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Most public cloud infrastructure and service providers have a concept of credits. Credits are incentives typically given to customers opening up new accounts to attract them to build upon their platform. They allow you to build, learn, and integrate into providers without having to spend money right away.

Credit allotments usually are around $5,000 or $10,000 depending on the provider, but can be as high as $100,000.

Startup Credits Across Clouds#

One strategy that is often used for especially cost-conscious startups utilizing public cloud infrastructure providers, who have the ability to easily move workloads, is to receive credits from multiple providers and run workloads across different providers until credits expire across all of them. So for example, a startup may get $10,000 of AWS credits and $10,000 of GCP credits. A subset of customers will run their application on AWS until their $10,000 is completely utilized then migrate to GCP to use up $10,000 worth of credits there to get $20,000 in total free usage.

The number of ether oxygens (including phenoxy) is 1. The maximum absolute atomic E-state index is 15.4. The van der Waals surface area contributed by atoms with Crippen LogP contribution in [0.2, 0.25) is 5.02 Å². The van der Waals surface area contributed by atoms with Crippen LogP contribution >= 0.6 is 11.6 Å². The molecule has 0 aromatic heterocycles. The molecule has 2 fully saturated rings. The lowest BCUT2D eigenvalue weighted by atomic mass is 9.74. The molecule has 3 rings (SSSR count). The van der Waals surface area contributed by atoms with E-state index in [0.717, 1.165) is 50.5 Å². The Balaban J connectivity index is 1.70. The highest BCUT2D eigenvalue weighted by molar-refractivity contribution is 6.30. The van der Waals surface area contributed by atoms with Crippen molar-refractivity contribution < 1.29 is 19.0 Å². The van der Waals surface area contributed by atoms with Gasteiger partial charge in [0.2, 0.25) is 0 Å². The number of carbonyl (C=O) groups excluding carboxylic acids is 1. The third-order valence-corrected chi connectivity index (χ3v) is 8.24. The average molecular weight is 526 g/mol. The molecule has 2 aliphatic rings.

Typically, this is advised against because the operational overhead of running workloads across multiple clouds typically isn't worth it. The use cases that this tends to work for are very transferable or ephemeral workloads such as training models on GPUs or running containers with no associated state.

Credit Expiration#

It's important to note that credits typically have a lifecycle tied to them that causes them to expire. Oftentimes, this catches customers by surprise. Usually, credits are granted on a one-year basis, which means if you have remaining credits that aren't utilized by the expiration term, they're automatically removed from your account. It's important to keep track of your credit expiration dates, so you are not caught off-guard.


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